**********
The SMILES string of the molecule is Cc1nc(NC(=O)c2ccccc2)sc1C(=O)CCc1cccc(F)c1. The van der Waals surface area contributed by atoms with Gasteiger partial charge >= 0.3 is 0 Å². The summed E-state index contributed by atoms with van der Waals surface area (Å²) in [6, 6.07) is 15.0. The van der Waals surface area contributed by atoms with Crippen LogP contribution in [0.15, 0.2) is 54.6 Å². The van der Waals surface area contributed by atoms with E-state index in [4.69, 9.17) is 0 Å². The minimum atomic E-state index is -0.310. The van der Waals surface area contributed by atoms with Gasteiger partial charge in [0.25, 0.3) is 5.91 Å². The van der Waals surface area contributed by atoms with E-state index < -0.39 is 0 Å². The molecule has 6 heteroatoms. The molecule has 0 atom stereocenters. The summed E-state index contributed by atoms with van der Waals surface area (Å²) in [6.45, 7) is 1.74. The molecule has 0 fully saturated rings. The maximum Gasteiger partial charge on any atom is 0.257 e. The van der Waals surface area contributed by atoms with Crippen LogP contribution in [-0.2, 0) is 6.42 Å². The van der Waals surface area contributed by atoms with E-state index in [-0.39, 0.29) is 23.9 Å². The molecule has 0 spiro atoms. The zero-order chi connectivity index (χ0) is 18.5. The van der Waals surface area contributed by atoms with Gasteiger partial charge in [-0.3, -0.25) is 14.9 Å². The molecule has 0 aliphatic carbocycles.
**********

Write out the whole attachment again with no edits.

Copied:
The SMILES string of the molecule is Cc1nc(NC(=O)c2ccccc2)sc1C(=O)CCc1cccc(F)c1. The van der Waals surface area contributed by atoms with Gasteiger partial charge >= 0.3 is 0 Å². The summed E-state index contributed by atoms with van der Waals surface area (Å²) in [6, 6.07) is 15.0. The van der Waals surface area contributed by atoms with Crippen LogP contribution in [0.15, 0.2) is 54.6 Å². The van der Waals surface area contributed by atoms with E-state index in [4.69, 9.17) is 0 Å². The minimum atomic E-state index is -0.310. The van der Waals surface area contributed by atoms with Gasteiger partial charge in [0.25, 0.3) is 5.91 Å². The van der Waals surface area contributed by atoms with E-state index < -0.39 is 0 Å². The molecule has 6 heteroatoms. The molecule has 0 atom stereocenters. The summed E-state index contributed by atoms with van der Waals surface area (Å²) in [6.45, 7) is 1.74. The molecule has 0 fully saturated rings. The maximum Gasteiger partial charge on any atom is 0.257 e. The van der Waals surface area contributed by atoms with Crippen LogP contribution in [-0.2, 0) is 6.42 Å². The van der Waals surface area contributed by atoms with E-state index in [-0.39, 0.29) is 23.9 Å². The molecule has 0 spiro atoms. The zero-order chi connectivity index (χ0) is 18.5. The van der Waals surface area contributed by atoms with Gasteiger partial charge in [-0.3, -0.25) is 14.9 Å². The molecule has 0 aliphatic carbocycles.